Whether transfer pricing provisions apply to taxpayers following the Tonnage Tax Scheme (TTS)?

Van Oord India Private Limited, [ITA No 7228/Mum/2012, AY 2007-08]

The taxpayer is registered as a Tonnage Tax Company under TTS earning shipping income that is taxable as per computation mechanism provided in relevant regulations.

The TPO made an adjustment in respect of charter hire/lease charges paid to its AE for leasing of a ship for the mobilization and demobilization period.

CIT (A) upheld the order of TPO.

ITAT held as under :

  • TTS is a presumptive basis of taxation wherein actual income and expenses are not considered to determine the income chargeable to tax. Computation of income under TTS is merely based on the tonnage capacity of the qualifying ships and the number of days it is held for.
  • Determination of income/expense having regard to the arm’s length principle would not affect the computation under these provisions. TTS provisions are applicable for the entire income, including income from Aes, and it is not possible to segregate such income from AE and Non-AE to apply transfer pricing provisions. Thus, ITAT allowed the appeal of the taxpayer.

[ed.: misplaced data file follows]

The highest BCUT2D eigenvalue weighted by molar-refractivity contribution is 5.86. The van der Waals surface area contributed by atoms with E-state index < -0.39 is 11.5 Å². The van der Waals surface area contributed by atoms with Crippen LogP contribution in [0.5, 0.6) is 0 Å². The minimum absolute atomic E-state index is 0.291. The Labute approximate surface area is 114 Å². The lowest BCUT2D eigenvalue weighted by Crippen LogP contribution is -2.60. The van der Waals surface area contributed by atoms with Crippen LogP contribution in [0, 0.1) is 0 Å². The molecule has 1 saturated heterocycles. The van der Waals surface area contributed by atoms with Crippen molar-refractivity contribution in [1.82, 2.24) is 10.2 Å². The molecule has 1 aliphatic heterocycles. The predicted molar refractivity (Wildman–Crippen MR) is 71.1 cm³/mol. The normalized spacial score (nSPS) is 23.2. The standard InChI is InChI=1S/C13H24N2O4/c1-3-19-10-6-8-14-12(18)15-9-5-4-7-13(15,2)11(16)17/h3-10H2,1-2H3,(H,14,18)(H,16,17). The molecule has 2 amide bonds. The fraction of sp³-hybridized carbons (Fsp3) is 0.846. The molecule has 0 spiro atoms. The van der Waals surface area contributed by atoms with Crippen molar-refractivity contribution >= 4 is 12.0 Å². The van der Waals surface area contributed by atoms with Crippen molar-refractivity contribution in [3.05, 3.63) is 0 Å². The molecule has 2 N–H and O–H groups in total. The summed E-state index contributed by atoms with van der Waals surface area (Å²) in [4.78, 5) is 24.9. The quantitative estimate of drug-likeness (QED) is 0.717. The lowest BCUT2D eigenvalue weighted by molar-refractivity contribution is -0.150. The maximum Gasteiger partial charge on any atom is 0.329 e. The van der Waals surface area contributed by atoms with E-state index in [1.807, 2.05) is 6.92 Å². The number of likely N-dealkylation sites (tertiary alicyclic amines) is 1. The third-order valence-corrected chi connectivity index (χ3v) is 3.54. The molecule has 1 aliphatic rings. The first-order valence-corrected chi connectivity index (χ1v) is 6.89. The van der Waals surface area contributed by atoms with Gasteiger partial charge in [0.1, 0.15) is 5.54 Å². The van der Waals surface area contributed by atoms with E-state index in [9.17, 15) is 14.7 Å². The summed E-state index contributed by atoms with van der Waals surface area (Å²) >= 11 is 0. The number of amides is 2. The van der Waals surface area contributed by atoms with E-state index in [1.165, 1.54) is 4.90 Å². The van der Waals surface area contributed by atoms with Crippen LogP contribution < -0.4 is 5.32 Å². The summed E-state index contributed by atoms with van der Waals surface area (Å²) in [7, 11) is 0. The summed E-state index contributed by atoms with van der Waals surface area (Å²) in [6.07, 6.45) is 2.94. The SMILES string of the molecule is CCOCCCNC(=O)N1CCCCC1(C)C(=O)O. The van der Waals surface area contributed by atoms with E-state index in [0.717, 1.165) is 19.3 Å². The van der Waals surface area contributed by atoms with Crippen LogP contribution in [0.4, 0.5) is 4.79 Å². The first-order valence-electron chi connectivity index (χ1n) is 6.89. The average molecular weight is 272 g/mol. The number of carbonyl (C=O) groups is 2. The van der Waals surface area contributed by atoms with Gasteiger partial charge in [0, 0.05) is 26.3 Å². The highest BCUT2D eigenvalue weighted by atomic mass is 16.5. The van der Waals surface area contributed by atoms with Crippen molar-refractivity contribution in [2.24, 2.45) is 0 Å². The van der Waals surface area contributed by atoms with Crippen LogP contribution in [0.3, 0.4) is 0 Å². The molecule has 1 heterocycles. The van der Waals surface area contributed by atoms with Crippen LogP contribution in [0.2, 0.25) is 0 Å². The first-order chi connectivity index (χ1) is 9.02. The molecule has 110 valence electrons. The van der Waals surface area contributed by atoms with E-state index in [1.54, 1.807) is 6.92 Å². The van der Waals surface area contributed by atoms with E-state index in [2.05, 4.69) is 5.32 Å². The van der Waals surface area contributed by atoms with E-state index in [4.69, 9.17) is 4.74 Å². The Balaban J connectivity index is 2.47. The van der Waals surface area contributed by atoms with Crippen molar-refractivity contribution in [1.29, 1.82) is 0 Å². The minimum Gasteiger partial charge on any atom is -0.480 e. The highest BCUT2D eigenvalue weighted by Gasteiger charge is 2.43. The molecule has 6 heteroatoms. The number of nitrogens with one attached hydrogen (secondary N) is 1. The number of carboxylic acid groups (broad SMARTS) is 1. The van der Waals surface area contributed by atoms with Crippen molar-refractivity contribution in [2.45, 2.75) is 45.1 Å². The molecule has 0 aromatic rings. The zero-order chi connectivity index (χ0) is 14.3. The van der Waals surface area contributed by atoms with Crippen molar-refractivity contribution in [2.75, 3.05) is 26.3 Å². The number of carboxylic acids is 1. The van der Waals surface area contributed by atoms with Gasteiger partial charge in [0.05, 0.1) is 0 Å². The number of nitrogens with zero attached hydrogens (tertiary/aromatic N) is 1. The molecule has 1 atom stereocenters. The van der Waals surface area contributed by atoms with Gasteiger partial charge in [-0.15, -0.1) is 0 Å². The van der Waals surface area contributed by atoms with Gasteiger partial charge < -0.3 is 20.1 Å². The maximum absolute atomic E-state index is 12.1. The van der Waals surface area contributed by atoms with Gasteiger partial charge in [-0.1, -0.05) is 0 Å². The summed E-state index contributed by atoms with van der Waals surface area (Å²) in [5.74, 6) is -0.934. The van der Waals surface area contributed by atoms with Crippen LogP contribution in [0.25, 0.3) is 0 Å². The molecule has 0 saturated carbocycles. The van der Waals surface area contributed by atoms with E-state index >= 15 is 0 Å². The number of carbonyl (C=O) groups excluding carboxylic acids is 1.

SKP’s Comments

TTS provisions start with a nonobstante clause and hence, it operates under different computational mechanisms as against normal computational mechanisms. Hence, transfer pricing provisions shall not apply to a company operating under the TTS provisions.

Whether foreign AE can be adopted as a tested party to benchmark the transaction?

M/s Bekaert Industries Private Limited, [ITA No 146/Pun/14, AY 2009-10]

The taxpayer is engaged in the business of manufacture of steel tire cord and hose Reinforcement wire.

During the year under consideration, the TPO has rejected the Cost Plus Method (CPM) applied by the taxpayer to benchmark its import of raw materials from its AEs and adopted TNMM.

Furthermore, the TPO rejected taxpayer’s approach to using AE as the tested party and also rejected foreign comparables selected on the grounds that the taxpayer failed to furnish Functions, Assets and Risks (FAR) analysis in respect of AEs and the comparables. Further, the taxpayer not only failed to submit financial documents of AEs but also stated that the AEs were engaged in various activities other than the supply of raw materials. The DRP upheld the order of TPO.

ITAT held as under :